Syrian rebels backed by Turkish military advanced under intense bombardment towards a major northern town in Syria held by Kurdish-led forces, as a part of a wide military operation aiming at clearing Turkish border of “terror threat.”
The confrontation between Turkey-backed Syrian rebels and Kurdish militias fighting the Islamic State group has escalated as both sides race to be the first to expel the armed group from the northern Syrian city of al-Bab.
Fighting between the Turkey-backed fighters and the Kurdish-led Syria Democratic Forces (SDF) was concentrated on Saturday near the town of Tel Rifaat, the Britain-based Syrian Observatory for Human Rights said.
Ahmad Aaraj – member of the Syrian National Democratic Coalition, which is allied with the Kurds – said Turkish tanks crossed the border near the town of Marea and were heading toward Tel Rifaat.
The Syrian Observatory said 13 Turkey-backed rebels and three SDF fighters were killed.
Statements from the Kurdish fighters on Saturday said an intense attack was being waged by Turkey-backed forces with tanks and heavy shelling.
“The Euphrates Shield Operation will drive the YPG out of Tal Rifaat and the surrounding area before moving eastwards towards al-Bab,” Abdurahman Harkoush, a former spokesperson for the Army of Islam, said.
The Observatory said there was heavy fighting on Saturday on the frontline between Turkish-backed forces and Kurdish fighters allied to the U.S.-backed SDF militia west of Marea. Marea is a town in Turkey-backed rebel territory on the way to al-Bab.
The Observatory said around a dozen fighters on both sides have died in the past three days of escalating fighting.
If Turkey-backed rebels push further south through the current battleground with Kurdish fighters, they will come into contact with territory controlled by Syrian government and allied forces north of the city of Aleppo.
In the past days, Turkey launched dozens of air strikes on the American-backed Kurdish fighters, highlighting the conflicting agendas of NATO members Ankara and Washington in an increasingly complex battlefield.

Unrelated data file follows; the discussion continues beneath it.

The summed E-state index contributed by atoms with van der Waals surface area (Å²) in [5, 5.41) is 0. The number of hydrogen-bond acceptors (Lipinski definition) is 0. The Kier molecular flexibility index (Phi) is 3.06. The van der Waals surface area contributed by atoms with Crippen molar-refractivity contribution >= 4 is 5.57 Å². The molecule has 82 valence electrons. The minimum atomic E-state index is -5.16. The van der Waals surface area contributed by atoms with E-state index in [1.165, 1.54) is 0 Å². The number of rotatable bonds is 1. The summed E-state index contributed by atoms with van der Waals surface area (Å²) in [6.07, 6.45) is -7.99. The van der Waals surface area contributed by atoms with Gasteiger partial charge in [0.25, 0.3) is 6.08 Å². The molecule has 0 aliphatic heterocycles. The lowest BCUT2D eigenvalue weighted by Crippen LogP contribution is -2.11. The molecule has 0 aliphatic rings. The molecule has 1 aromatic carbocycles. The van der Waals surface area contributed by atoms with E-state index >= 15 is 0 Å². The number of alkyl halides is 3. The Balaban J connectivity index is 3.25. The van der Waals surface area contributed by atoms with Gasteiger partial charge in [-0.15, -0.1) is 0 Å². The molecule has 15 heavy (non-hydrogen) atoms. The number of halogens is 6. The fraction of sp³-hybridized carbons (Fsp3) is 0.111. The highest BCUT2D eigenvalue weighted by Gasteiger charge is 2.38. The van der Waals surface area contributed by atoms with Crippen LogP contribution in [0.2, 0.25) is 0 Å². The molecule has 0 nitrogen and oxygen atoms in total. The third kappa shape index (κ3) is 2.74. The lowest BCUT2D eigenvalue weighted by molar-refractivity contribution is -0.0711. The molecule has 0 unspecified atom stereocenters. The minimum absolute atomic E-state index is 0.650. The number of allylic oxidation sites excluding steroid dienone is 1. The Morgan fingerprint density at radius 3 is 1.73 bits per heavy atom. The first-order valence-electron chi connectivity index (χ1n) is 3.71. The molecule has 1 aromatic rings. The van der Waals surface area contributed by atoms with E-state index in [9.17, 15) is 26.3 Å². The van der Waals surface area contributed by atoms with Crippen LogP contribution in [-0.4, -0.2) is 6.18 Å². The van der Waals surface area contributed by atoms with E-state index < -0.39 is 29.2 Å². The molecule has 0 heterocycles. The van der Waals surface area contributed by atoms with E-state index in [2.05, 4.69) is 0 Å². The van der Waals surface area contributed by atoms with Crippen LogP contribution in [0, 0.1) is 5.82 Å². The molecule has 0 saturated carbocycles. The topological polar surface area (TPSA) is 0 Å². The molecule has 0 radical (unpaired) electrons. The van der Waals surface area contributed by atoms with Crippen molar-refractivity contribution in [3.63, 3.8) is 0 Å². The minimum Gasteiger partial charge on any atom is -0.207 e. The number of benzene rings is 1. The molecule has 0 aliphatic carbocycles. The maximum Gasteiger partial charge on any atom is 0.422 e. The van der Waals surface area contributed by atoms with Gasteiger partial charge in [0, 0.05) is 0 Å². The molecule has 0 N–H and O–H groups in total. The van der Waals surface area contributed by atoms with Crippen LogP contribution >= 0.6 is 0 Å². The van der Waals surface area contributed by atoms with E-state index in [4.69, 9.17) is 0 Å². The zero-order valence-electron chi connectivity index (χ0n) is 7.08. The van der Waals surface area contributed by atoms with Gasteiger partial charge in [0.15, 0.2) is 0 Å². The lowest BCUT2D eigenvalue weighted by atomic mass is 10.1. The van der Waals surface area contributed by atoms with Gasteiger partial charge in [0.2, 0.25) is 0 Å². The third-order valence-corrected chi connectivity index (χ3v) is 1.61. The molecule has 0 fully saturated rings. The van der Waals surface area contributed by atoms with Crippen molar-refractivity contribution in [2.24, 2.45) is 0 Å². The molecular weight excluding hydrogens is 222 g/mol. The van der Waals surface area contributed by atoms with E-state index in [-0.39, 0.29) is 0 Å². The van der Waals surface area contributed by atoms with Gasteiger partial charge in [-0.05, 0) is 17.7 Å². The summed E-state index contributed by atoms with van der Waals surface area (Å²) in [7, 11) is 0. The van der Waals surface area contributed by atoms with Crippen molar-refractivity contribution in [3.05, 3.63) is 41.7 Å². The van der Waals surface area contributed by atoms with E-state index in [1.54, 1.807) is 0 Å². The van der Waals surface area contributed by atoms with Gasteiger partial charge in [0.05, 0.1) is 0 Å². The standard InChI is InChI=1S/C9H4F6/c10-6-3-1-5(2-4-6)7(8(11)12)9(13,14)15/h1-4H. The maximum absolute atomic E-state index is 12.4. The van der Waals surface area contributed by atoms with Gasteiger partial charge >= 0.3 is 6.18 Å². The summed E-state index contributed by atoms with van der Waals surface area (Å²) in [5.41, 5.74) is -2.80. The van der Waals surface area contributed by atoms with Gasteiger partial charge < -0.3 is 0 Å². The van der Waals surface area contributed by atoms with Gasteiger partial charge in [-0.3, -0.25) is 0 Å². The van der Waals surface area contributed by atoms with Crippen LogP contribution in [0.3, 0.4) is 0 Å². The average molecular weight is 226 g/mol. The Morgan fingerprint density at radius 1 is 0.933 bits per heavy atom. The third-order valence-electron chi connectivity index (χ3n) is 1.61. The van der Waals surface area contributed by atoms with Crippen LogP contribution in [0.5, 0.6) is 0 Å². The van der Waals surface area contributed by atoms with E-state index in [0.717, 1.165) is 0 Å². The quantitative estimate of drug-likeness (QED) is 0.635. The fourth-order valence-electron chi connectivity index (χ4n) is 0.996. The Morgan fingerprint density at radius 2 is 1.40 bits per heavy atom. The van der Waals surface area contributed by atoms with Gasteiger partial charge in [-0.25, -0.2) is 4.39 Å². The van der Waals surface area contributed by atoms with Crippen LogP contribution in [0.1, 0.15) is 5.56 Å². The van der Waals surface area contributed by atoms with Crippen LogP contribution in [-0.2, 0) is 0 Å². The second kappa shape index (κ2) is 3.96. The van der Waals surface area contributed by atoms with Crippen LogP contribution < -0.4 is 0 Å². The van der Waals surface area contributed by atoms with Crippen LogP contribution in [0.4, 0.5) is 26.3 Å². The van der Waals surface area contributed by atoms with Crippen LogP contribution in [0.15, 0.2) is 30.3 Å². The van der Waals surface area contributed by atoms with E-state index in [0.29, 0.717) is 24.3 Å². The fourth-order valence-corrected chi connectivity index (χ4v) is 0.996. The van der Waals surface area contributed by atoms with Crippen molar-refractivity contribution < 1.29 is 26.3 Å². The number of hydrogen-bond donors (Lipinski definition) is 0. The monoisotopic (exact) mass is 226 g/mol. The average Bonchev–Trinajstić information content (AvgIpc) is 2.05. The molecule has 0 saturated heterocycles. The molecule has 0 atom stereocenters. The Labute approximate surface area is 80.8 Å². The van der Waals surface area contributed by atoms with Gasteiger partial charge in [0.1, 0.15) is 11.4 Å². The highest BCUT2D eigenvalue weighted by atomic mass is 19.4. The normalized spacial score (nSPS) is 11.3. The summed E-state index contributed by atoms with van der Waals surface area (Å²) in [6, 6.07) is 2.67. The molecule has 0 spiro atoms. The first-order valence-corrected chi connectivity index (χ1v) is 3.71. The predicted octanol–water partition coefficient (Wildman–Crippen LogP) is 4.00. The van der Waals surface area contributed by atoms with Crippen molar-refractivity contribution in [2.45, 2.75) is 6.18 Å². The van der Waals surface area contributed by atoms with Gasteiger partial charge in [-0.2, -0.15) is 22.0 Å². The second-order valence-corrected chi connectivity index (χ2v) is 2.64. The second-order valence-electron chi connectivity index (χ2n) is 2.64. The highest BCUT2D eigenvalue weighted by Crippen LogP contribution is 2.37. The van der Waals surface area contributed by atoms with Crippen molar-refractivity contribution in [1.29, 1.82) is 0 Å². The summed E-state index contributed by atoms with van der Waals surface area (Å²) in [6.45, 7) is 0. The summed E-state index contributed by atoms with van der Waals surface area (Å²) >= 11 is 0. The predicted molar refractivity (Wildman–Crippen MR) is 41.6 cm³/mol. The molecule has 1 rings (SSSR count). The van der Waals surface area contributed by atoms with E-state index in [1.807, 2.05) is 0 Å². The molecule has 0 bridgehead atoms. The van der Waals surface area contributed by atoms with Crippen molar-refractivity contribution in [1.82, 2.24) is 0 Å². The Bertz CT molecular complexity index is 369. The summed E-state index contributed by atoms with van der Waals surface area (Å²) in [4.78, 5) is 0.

Turkey said between 160-200 Kurds were killed in the strikes.
“They say, ‘Don’t go to al-Bab’. We are obliged to, we will go there,” Erdogan said in a speech in the northwest province of Bursa. “We have to prepare a region cleansed from terror,” Erdogan said, referring to Turkey’s ongoing military operation called Euphrates Shield.
Erdogan also said Turkey would do what was necessary with its coalition partners in Syria’s Raqqa – ISIS’s main stronghold in the country – but would not work with the Kurdish militias.
“If the coalition forces are ready to move together, we will do what is necessary against Daesh in Raqqa too. But not together with the PYD or YPG.”
Erdogan said Turkey would “not take terror organizations along with us”.
Turkish Prime Minister Binali Yildirim said on Friday Turkey’s activities in Syria are aimed at destroying “terrorist organisations” and securing its border, adding all operations are discussed with coalition partners.
The PKK and its Syrian offshoot the PYD are both listed as terrorist groups by Turkey although the U.S. and EU only view the PKK as a terrorist organization.
The United States has backed the Kurdish-led Syrian Democratic Forces (SDF) in their fight against Islamic State, infuriating Ankara, which sees the umbrella group’s dominant YPG militia as an extension of Kurdish PKK militants who have waged a three-decade insurgency in southeastern Turkey.
Turkey, a major backer of the insurgency against Bashar al-Assad, entered the Syrian conflict in August, using its armor and air power to help Free Syrian Army rebel groups take territory near the border held by Islamic State.
The rebels have since extended those gains and now control an area of roughly 1,270 square km (490 square miles) in northern Syria.
Turkey fears the YPG will try to connect three de facto autonomous Kurdish cantons that have emerged during the five-year war to create a Kurdish-run enclave in northern Syria, stoking the separatist ambitions of Kurds on its own soil.
While Turkey’s initial focus was on driving Islamic State from Jarablus, much of its efforts have been spent on stopping the advance of U.S.-backed Syrian Kurdish fighters.
Its intervention therefore also aimed to prevent Kurdish forces from gaining more ground.
The Syrian crisis began as a peaceful demonstration against the injustice in Syria. Assad regime used to fire power and violence against the civilians and led to armed resistance. 450.000 Syrians lost their lives in the past five years according to UN estimates, and more than 12 million have lost their homes.